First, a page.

The Judaic Studies program at Valley Beth Shalom Day School engenders a strong Jewish identity and spiritual growth that lays a foundation for a meaningful Jewish life. Judaism comes alive as students learn Torah and texts, modern Hebrew language, participate in Jewish rituals, prayer, holidays, and Tikkun Olam (acts of loving kindness), making a difference in the world.
Modern Hebrew Language
Hebrew as a second language is taught through an immersion approach beginning in Kindergarten. Students learn to read, write and speak Hebrew in a dynamic creative environment. The Tal Am and Haverim B Evreet
curricula and authentic Israeli Hebrew literature are utilized, as well as music, movement, drama, creative writing, poetry and art that make the Hebrew language come alive. Through differentiated learning instruction and small group instruction, various Hebrew speaking levels are addressed from beginning to fluent speakers.
Students experience the rhythm and cycle of Jewish life through text study and hands-on experiences. Students participate in an active Jewish life as part of a vibrant community celebrating Rosh Hodesh, Kabbalat Shabbat and holidays within the school and synagogue. The curriculum engages students in Jewish culture by learning about Jewish holidays, rituals, God in our lives, mitzvot, ethics and values, Israel, Jewish life cycle events, family history, Jewish heroes, kashrut and Judaism and the environment. The older students participate in a weekly Torah service.
Bible & Text
Students learn Torah through Hebrew text study with English instruction to encourage a personal connection with their heritage. A variety of teaching methods enable students to explore Jewish traditions, values and the world around them. Students experience a love of Judaism from Kindergarten through sixth grade through the following curriculum:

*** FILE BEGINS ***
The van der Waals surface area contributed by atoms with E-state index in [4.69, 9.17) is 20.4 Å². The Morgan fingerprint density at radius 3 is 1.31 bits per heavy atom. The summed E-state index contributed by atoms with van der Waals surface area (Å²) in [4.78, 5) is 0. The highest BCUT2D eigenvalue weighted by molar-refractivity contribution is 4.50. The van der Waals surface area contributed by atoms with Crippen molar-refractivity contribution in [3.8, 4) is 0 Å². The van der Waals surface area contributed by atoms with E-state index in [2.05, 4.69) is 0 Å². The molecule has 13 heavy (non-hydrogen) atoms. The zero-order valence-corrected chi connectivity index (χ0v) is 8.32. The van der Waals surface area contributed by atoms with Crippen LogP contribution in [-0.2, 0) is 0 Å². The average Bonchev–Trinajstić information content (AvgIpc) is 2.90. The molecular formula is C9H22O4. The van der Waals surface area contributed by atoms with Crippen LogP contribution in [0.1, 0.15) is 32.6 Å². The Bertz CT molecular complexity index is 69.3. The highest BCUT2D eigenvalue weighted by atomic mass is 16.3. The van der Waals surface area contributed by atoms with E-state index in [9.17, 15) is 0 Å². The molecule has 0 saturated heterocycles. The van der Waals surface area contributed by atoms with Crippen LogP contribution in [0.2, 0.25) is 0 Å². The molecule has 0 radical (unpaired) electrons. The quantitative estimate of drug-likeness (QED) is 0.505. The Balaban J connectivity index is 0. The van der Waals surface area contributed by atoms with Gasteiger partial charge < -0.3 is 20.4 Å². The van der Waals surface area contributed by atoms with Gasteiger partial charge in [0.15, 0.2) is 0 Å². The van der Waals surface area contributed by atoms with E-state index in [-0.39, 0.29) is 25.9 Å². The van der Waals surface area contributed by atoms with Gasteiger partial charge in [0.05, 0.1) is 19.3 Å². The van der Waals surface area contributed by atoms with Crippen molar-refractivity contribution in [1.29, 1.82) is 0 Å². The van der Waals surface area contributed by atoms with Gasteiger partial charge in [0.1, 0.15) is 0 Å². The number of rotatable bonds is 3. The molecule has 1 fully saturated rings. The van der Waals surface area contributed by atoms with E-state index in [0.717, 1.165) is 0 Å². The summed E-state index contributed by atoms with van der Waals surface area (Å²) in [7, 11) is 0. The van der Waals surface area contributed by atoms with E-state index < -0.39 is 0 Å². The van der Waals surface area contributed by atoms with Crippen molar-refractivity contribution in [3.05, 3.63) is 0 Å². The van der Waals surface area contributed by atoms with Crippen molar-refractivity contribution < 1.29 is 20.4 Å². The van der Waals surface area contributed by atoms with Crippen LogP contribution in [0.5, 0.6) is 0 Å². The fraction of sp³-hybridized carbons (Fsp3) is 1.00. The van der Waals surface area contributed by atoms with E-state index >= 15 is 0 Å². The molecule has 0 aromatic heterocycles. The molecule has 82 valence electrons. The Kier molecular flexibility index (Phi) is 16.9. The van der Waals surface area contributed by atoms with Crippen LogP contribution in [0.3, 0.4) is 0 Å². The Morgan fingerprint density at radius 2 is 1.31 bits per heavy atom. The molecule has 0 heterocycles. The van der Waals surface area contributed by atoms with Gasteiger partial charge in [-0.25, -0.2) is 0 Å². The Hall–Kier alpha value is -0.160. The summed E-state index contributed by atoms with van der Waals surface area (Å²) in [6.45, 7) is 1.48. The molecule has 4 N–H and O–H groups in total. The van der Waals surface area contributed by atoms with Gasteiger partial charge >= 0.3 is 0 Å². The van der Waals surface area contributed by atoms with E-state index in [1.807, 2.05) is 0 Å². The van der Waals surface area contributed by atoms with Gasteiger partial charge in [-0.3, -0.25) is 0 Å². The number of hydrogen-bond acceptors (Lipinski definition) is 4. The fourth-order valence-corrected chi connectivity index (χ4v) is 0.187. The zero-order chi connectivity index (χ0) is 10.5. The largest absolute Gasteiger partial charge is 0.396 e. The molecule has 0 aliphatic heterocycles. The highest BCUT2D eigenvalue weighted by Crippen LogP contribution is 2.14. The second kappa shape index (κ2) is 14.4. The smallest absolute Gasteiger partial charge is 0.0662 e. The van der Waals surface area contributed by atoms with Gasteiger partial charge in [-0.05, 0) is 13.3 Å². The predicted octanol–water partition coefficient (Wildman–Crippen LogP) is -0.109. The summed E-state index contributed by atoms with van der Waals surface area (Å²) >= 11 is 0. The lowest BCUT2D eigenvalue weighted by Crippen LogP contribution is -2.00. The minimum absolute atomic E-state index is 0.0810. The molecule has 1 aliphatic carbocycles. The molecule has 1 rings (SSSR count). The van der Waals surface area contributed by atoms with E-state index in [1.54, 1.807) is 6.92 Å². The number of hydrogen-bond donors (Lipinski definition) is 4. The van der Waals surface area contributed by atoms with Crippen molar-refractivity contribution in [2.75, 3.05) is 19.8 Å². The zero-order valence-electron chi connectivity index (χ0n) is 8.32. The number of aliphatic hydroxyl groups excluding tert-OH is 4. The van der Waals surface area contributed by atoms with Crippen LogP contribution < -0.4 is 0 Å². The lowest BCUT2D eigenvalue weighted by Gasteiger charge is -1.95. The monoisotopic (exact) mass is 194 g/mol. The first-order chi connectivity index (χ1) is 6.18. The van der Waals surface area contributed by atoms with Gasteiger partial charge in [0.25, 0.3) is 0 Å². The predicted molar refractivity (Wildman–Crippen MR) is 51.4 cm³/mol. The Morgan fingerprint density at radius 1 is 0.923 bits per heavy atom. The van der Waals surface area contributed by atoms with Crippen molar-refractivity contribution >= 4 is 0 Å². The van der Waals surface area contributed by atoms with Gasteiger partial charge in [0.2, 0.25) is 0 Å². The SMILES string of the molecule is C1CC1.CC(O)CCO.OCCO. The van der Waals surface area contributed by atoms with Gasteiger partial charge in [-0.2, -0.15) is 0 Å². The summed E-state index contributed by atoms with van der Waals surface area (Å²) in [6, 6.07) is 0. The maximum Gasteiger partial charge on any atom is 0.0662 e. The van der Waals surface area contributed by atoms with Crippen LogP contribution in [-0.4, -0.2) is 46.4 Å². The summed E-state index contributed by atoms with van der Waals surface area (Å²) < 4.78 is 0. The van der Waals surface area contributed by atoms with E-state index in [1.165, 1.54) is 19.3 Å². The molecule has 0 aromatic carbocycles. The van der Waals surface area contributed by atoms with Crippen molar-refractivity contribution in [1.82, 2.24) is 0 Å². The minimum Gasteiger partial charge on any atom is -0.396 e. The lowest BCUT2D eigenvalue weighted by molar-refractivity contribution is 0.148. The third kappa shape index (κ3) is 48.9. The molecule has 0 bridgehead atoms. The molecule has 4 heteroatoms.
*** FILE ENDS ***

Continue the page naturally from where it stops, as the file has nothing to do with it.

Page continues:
- Tal Am Torah curriculum
- Parashat Hashavuah (study of the weekly Torah Portion)
- Pirkei Avot (The wisdom of our ancestors from the oral tradition) taught in Sixth Grade
- Torah, with commentaries, is introduced in the upper grades
Students study prayer as a way to communicate with God; to express appreciation, hopes and desires. Prayer connects us with other Jews, and brings a community together. Students will become comfortable in the skills of reading, chanting, understanding key phrases, the structure of the siddur, and locating prayers in the siddur. Our students participate in prayer experiences and services, led by our rabbis, and often have opportunities to be prayer leaders. It is our hope that our students will find personal meaning in prayer, and that prayer will ultimately affect their actions.
The student will be able to:
- Read each prayer in the prayer curriculum
- Understand the basic concepts of each prayer
- Chant the prayers with the appropriate nusah, (prayer melody)
- Demonstrate an understanding of the geography of the prayer book
- Demonstrate the choreography of the prayers
- Know the appropriate blessing for each holiday and ritual occasion
- Demonstrate actions that are based on the core values embodied in the Siddur
- Show an appreciation for the miracle of life and for ordinary experiences in life